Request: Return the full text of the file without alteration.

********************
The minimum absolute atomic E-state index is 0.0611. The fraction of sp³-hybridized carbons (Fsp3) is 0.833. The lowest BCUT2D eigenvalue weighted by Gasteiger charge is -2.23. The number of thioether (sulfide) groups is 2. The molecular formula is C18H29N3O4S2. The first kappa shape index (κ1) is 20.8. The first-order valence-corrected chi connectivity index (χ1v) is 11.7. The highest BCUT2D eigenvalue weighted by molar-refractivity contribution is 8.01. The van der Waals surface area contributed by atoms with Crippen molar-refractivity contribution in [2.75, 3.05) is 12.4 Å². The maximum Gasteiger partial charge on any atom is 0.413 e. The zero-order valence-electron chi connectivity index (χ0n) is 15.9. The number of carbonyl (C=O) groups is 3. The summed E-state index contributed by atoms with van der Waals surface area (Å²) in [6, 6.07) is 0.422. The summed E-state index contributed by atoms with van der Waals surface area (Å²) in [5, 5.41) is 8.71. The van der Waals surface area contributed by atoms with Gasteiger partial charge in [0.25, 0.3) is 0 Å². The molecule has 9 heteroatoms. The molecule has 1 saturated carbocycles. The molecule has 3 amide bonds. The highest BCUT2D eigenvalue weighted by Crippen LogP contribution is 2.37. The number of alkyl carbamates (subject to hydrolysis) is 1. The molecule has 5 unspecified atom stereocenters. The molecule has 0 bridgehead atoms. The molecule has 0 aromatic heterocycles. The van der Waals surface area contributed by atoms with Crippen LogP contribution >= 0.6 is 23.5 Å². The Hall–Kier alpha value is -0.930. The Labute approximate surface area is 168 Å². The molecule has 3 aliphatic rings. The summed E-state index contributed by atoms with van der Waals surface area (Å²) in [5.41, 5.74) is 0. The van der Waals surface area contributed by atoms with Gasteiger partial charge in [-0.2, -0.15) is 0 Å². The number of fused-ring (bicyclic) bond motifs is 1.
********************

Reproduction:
The minimum absolute atomic E-state index is 0.0611. The fraction of sp³-hybridized carbons (Fsp3) is 0.833. The lowest BCUT2D eigenvalue weighted by Gasteiger charge is -2.23. The number of thioether (sulfide) groups is 2. The molecular formula is C18H29N3O4S2. The first kappa shape index (κ1) is 20.8. The first-order valence-corrected chi connectivity index (χ1v) is 11.7. The highest BCUT2D eigenvalue weighted by molar-refractivity contribution is 8.01. The van der Waals surface area contributed by atoms with Crippen molar-refractivity contribution in [2.75, 3.05) is 12.4 Å². The maximum Gasteiger partial charge on any atom is 0.413 e. The zero-order valence-electron chi connectivity index (χ0n) is 15.9. The number of carbonyl (C=O) groups is 3. The summed E-state index contributed by atoms with van der Waals surface area (Å²) in [6, 6.07) is 0.422. The summed E-state index contributed by atoms with van der Waals surface area (Å²) in [5, 5.41) is 8.71. The van der Waals surface area contributed by atoms with Gasteiger partial charge in [0.25, 0.3) is 0 Å². The molecule has 9 heteroatoms. The molecule has 1 saturated carbocycles. The molecule has 3 amide bonds. The highest BCUT2D eigenvalue weighted by Crippen LogP contribution is 2.37. The number of alkyl carbamates (subject to hydrolysis) is 1. The molecule has 5 unspecified atom stereocenters. The molecule has 0 bridgehead atoms. The molecule has 0 aromatic heterocycles. The van der Waals surface area contributed by atoms with Crippen LogP contribution >= 0.6 is 23.5 Å². The Hall–Kier alpha value is -0.930. The Labute approximate surface area is 168 Å². The molecule has 3 aliphatic rings. The summed E-state index contributed by atoms with van der Waals surface area (Å²) in [5.41, 5.74) is 0. The van der Waals surface area contributed by atoms with Gasteiger partial charge in [-0.2, -0.15) is 0 Å². The number of fused-ring (bicyclic) bond motifs is 1.